TL;DR: Part of a series of posts about tools, services, and packages that I use in day-to-day operations to boost efficiency and free up time for the things that really matter. Use at your own risk - happy to answer questions. For the full, continuously expanding list so far see here.

This is the second installment of a series of posts; the full list is expanding over time. This time around will be about the python environment that I am using. Python has become my go-to language for rapid prototyping. In some sense these tools are some of the most fundamental ones but at the same time they do not provide direct utility by solving a specific problem but rather by accelerating problem solving etc.

Python Libraries and Distributions

Anaconda

Python distribution geared towards scientific computing and data science applications.

Learning curve: ⭐️⭐️ Usefulness: ⭐️⭐️⭐️⭐️⭐️
Site: https://www.anaconda.com

Anaconda is a very comprehensive and well-maintained python distribution geared towards scientific computing and data science applications. It uses the conda package manager making package management as well as creating different environments with different python versions exceptionally convenient. Learning curve only got ⭐️⭐️ as it is not harder than any other python distribution.

Software

PyCharm

Extremely powerful integrated development environment (IDE) for python.

Learning curve: ⭐️⭐️⭐️ Usefulness: ⭐️⭐️⭐️⭐️
Site: https://www.jetbrains.com/pycharm/

Excellent support for coding including simple things such as syntax highlighting and more complex refactoring. Support for managing different build/run environments, remote kernels, etc. Also great for managing larger scale projects.

Jupyter

Interactive python computing.

Learning curve: ⭐️⭐️⭐️ Usefulness: ⭐️⭐️⭐️⭐️
Site: http://jupyter.org/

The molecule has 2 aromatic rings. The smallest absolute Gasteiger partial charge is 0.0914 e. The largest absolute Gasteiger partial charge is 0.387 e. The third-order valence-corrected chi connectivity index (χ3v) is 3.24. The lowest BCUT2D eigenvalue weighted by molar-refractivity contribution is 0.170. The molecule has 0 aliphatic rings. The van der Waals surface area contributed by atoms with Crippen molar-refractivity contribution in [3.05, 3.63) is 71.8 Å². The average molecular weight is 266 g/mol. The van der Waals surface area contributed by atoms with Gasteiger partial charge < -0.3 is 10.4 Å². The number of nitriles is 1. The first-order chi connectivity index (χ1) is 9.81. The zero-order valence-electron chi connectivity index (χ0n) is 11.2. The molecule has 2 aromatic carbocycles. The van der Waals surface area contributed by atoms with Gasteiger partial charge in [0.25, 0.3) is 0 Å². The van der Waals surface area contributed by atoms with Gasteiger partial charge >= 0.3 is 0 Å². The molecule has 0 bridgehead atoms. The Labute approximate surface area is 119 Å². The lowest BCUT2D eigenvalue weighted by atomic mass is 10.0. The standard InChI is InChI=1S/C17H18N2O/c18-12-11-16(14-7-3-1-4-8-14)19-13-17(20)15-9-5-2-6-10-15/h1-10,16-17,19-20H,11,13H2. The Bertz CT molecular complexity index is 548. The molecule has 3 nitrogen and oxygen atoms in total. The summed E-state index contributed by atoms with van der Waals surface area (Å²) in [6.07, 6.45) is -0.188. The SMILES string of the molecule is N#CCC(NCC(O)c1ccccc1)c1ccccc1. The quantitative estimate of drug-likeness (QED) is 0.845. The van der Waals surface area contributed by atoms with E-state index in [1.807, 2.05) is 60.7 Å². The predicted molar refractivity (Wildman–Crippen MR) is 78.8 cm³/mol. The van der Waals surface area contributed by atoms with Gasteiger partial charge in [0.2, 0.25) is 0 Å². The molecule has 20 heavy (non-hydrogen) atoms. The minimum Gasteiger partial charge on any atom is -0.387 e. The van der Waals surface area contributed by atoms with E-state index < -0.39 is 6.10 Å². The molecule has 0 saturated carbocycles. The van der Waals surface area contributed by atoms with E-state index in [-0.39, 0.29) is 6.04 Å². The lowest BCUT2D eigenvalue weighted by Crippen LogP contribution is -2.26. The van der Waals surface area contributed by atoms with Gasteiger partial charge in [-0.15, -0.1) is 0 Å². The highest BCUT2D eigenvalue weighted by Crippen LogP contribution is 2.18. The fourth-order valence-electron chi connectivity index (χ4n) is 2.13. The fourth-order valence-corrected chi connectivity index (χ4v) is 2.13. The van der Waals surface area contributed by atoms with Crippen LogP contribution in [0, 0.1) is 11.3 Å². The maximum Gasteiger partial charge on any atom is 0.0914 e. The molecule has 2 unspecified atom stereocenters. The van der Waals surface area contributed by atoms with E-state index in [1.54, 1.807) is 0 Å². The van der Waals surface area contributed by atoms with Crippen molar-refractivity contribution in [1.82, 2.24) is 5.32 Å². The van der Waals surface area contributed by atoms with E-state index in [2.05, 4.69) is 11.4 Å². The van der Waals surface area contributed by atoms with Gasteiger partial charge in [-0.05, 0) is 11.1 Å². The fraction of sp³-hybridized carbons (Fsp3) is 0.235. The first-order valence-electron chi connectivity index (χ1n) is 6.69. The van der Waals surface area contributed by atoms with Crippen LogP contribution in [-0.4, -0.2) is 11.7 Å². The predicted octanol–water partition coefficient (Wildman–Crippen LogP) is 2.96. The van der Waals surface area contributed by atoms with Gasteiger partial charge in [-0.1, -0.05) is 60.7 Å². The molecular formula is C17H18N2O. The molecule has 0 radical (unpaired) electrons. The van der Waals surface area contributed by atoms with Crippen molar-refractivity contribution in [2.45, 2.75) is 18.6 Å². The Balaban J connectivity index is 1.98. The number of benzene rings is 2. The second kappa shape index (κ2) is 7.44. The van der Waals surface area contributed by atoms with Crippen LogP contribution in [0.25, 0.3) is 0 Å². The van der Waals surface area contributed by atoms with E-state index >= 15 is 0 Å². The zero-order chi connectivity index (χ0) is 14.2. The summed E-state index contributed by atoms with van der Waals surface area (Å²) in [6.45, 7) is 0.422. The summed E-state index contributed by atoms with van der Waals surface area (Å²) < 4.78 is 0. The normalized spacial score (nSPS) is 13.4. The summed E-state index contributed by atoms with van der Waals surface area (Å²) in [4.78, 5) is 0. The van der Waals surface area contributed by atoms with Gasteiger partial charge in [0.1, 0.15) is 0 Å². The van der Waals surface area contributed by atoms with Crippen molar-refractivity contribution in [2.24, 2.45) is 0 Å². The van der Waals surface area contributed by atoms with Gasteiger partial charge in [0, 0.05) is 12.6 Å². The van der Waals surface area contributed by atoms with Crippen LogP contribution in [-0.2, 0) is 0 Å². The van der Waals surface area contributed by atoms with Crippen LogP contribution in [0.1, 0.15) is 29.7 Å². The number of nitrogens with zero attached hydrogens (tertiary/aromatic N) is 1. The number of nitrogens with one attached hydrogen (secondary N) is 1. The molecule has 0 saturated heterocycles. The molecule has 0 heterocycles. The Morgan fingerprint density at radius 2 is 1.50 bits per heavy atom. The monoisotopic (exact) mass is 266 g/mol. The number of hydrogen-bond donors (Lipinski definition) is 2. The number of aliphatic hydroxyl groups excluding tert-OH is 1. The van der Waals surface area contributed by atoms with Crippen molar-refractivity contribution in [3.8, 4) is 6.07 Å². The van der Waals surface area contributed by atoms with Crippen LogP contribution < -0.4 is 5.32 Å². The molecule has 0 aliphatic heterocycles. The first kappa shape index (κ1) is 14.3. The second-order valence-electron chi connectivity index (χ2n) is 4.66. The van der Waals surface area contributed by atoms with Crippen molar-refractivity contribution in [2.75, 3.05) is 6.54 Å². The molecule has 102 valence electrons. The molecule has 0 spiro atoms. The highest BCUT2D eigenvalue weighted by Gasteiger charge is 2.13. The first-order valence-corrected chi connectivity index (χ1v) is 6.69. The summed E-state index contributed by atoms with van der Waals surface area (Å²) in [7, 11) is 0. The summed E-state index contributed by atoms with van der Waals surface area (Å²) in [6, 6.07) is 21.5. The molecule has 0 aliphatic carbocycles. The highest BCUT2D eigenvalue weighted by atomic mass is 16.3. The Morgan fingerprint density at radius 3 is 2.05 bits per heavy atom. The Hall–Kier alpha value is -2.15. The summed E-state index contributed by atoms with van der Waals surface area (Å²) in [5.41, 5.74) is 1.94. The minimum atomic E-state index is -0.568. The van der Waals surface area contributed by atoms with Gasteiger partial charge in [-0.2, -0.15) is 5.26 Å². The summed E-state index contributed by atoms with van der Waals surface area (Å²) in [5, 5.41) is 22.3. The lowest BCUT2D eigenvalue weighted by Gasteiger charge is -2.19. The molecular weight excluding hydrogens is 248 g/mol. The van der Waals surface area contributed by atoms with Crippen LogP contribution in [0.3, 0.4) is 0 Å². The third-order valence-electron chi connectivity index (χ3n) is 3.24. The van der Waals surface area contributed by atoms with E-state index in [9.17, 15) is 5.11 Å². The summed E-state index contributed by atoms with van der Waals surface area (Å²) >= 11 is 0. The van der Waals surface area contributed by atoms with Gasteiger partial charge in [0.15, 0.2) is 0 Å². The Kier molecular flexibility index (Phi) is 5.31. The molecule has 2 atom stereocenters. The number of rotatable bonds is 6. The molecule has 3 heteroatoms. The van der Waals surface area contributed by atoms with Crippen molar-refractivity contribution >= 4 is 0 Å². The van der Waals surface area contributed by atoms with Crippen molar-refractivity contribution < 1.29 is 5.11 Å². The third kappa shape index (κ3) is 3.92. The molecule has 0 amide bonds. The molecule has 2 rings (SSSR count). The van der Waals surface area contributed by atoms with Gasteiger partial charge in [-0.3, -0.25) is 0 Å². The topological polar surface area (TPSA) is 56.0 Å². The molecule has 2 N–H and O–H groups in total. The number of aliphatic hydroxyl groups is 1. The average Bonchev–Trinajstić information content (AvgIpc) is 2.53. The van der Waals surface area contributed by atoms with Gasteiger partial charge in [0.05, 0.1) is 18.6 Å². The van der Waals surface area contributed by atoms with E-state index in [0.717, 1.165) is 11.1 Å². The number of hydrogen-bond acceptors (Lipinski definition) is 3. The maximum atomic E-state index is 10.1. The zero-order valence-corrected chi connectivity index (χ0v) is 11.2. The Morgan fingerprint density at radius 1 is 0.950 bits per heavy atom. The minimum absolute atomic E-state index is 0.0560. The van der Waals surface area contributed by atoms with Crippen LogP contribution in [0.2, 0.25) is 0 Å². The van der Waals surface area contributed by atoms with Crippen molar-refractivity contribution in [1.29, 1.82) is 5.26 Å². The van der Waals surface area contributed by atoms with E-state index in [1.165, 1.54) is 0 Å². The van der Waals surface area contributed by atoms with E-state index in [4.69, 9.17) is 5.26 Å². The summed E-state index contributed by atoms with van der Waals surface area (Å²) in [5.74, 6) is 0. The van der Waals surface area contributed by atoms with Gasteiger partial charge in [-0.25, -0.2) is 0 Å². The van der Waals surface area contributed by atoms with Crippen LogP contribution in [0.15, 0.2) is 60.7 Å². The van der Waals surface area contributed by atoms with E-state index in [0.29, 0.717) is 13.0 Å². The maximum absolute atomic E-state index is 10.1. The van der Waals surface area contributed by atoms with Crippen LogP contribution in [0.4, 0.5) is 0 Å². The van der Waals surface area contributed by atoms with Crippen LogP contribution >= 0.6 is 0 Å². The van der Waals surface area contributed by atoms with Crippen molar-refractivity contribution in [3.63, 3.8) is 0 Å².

While PyCharm is great for more traditional development (write code, run, debug, iterate), Jupyter provides an interactive (python) computing environment in a web browser (for those in the know it is basically IPython on steroids). So what it allows to do is essentially to work with data etc in real-time and interactively by allowing partial execution of code, directly reviewing results, plotting etc. without having to fully re-run the code. Great for example, for exploratory data analysis. Allows for significantly faster tinkering etc with code and data and then once it is stable it can be easily transferred into a more traditional python code setup.

A typical process that I regularly follow is first writing a library that provides black box functions for some tasks and then I use Jupyter to do very high level tinkering/modifications. My Jupyter notebook might look like this:

import tools
# load graph
g = tools.loadGraph("downtown-SF")
# compute distance matrix
dist = tools.shortestPathDistances(g)
# solve configurations
resCF = tools.optimizeFlow(g,dist,congestion=False)
resCT = tools.optimizeFlow(g,dist,congestion=True)
# compare
tools.plotComparison(refCF,resCT)

The tools library does all the heavy lifting behind the scenes and I use the Jupyter notebook for very high level manipulations and tests.